Friday, Jun 23, 2017

Posts Tagged ‘Stephanie Beatriz’

Measure for Measure (2011)

I had the privilege of seeing Measure for Measure at OSF in 1998 at the Black Swan. Many elements of that production blew me away. I remember being surprised when audience members stood up and joined the play (being actors, not watchers) and the essential moment when the ironically named Angelo lays out his awful choice to the Isabella, sleep with me or your beloved brother will die, literally shocked me.

So it was with anticipatory pleasure that I waited all year for the new production; I was intrigued by the idea of a 70s setting, and Bill Rauch always does good work. This is a difficult play for modern audiences – the choice between the chastity required by one’s religion and the life of a brother doesn’t seem like a difficult one; but I trusted OSF to make me feel it, once again.

Sadly, this production did not wow me.

It opens beautifully, with three women cleaning a board room, singing softly. When they pull out guitars from the refuse cart and transform into mariachis, I smiled with happiness and settled in for another fascinating take on Shakespeare’s timeless scenarios. A few things felt a bit gimmicky – elegant Cristofer Jean’s transvestite Mistress Overdone was just on the edge, but several audience members were completely fooled by his transformation. And I particularly did not like the scene when the friar (Anthony Heald) and Isabella smoke cigarettes together and plan for the “greater good”; I felt it diminished her purity, which perhaps was the point. While I’m talking about the things I didn’t like, Stephanie Beatriz’s performance was stiff and awkward. I felt like I was watching a new actress, a tween even, and she never found her rhythm.

However, Kenajuan Bentley’s Lucio was prime excellence, a jive-talking stud who *owned* his part. Ramiz Monsef’s Pompey was smoothly snarky, hitting the comedic notes like a jazz musician. Rene Milan’s Angelo is tightly-wrapped passion and oily evil. I loved the 70’s counterculture, urban vibe, and the set design by Clint Ramos was excellent.

All in all, I’m glad I saw this play, but it doesn’t come close to the power of the earlier version that lives within my memory.

~review by Lisa Mc Sherry for Ashland Link


Cat On a Hot Tin Roof (2010)

Photo by Jenny Graham

Photo by Jenny Graham

You know you’ve seen something special when Company members are snuffling emotionally in the row behind you. The stereotype of comedians is for them to nod at another comedian’s act and say “that was funny” without actually laughing. I’ve seen actors leave a powerful, moving show giving high fives and chatting excitedly about the performances. So, the fact that the cast of this year’s Cat on a Hot Tin Roof got to their fellow actors should tell you a lot.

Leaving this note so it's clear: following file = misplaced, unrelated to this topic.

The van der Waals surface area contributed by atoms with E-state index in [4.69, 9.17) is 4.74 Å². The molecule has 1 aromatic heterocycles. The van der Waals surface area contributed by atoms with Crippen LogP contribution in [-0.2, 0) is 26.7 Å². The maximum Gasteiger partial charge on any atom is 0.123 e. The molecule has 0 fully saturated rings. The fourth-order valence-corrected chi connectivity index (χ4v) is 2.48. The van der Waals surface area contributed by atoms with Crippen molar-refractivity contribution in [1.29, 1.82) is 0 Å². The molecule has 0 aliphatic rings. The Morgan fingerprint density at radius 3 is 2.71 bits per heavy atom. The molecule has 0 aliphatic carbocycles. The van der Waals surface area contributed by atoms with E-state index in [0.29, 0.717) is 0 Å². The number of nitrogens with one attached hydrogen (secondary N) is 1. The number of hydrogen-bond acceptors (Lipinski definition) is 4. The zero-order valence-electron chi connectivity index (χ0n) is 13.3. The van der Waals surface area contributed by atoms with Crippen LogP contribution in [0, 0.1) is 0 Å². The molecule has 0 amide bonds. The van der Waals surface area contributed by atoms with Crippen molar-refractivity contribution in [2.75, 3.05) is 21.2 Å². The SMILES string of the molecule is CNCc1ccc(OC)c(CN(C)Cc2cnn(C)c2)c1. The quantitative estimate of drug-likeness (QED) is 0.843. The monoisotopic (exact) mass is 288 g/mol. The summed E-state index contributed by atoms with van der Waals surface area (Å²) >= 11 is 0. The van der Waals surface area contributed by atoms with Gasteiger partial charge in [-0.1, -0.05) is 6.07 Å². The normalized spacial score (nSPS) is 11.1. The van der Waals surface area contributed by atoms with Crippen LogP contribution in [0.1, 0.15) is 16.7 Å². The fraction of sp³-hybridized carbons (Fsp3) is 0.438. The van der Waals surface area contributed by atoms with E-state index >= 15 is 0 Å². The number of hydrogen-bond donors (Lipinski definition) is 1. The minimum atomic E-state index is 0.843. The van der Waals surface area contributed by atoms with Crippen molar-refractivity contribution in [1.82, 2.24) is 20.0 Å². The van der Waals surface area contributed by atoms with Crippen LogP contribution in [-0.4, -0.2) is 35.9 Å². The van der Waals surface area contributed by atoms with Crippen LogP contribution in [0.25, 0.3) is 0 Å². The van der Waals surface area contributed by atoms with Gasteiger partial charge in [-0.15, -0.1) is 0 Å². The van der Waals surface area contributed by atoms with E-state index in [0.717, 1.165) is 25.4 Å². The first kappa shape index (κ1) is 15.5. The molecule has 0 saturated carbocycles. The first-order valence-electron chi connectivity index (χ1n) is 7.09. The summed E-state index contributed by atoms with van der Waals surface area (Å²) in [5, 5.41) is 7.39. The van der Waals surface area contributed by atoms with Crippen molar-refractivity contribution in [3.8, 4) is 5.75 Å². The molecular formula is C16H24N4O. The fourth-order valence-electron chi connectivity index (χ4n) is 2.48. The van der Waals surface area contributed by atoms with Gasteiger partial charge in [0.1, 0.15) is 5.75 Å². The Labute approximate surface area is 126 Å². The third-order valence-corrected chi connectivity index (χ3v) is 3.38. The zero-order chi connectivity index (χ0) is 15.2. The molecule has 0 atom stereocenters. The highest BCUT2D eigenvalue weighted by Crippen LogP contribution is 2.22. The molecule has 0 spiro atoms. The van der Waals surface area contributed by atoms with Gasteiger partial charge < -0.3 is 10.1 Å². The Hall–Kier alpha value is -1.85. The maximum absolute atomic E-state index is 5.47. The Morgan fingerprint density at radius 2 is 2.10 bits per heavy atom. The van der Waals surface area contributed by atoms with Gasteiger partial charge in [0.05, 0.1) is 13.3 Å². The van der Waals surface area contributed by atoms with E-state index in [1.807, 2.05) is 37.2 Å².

The play is largely a character-driven piece – there’s a plot, but the external story doesn’t actually move much and the play is essentially in real-time. Maggie (a sublime Stephanie Beatriz) comes from a hard-scrabble childhood but is now married to Brick (the what’s-left-to-say Danforth Comins), a drunken, washed-up athlete who has forsworn a budding career as a television sports announcer in favor of the bottle; Brick is the favorite son of a wealthy plantation owner who may or may not be dying soon. The action, then, revolves around the machinations of Big Daddy’s sons (Brick and his brother Gooper, the latter played with quiet frustration by Rex Young) and their wives (Maggie and Mae, respectively, the latter played by Kate Mulligan with scene-stealing brio) to secure the prime inheritance share from their father. When they aren’t digging at each other, they mostly turn on themselves.


A View from the Bridge (2008)

Let me get this out of the way right now: A View From the Bridge is the best play I saw this year at the Oregon Shakespeare Festival. Yes, other plays were more defiant (I’m looking at you, Midsummer) or more “beautiful” (yes, there’s love for you too, Clay Cart). Hedda Gabler was more inventive, and The Comedy of Errors was, strictly speaking, more entertaining. But no, View knocked my socks off in a way that none of the others reached. It is fundamentally solid in all aspects, with outstanding acting in service of a fine play. The set is clever without being (ahem) a scene-stealer. The sound and lighting are fine if unremarkable. This is not a spectacle, this is above all things a story told by great storytellers.